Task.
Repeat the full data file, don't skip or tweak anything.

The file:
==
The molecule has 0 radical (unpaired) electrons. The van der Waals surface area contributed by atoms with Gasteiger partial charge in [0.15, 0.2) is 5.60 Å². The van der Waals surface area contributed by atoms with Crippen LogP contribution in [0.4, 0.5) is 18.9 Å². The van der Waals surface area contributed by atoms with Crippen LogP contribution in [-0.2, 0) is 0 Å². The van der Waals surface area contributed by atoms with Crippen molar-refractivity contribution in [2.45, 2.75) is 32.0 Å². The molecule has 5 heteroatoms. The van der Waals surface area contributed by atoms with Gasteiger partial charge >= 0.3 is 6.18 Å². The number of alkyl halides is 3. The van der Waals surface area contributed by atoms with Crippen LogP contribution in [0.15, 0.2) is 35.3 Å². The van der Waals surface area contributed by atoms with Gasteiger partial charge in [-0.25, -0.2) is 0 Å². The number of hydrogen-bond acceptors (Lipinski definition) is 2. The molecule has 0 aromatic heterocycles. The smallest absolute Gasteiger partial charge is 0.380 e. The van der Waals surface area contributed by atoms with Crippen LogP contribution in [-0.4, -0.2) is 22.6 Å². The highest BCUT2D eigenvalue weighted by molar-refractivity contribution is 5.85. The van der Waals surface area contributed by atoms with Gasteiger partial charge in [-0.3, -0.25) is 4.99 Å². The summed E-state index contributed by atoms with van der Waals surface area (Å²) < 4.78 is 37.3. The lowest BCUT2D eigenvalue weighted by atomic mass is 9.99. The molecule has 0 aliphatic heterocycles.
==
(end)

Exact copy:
The molecule has 0 radical (unpaired) electrons. The van der Waals surface area contributed by atoms with Gasteiger partial charge in [0.15, 0.2) is 5.60 Å². The van der Waals surface area contributed by atoms with Crippen LogP contribution in [0.4, 0.5) is 18.9 Å². The van der Waals surface area contributed by atoms with Crippen LogP contribution in [-0.2, 0) is 0 Å². The van der Waals surface area contributed by atoms with Crippen molar-refractivity contribution in [2.45, 2.75) is 32.0 Å². The molecule has 5 heteroatoms. The van der Waals surface area contributed by atoms with Gasteiger partial charge >= 0.3 is 6.18 Å². The number of alkyl halides is 3. The van der Waals surface area contributed by atoms with Crippen LogP contribution in [0.15, 0.2) is 35.3 Å². The van der Waals surface area contributed by atoms with Gasteiger partial charge in [-0.25, -0.2) is 0 Å². The number of hydrogen-bond acceptors (Lipinski definition) is 2. The molecule has 0 aromatic heterocycles. The smallest absolute Gasteiger partial charge is 0.380 e. The van der Waals surface area contributed by atoms with Crippen LogP contribution in [-0.4, -0.2) is 22.6 Å². The highest BCUT2D eigenvalue weighted by molar-refractivity contribution is 5.85. The van der Waals surface area contributed by atoms with Gasteiger partial charge in [-0.3, -0.25) is 4.99 Å². The summed E-state index contributed by atoms with van der Waals surface area (Å²) < 4.78 is 37.3. The lowest BCUT2D eigenvalue weighted by atomic mass is 9.99. The molecule has 0 aliphatic heterocycles.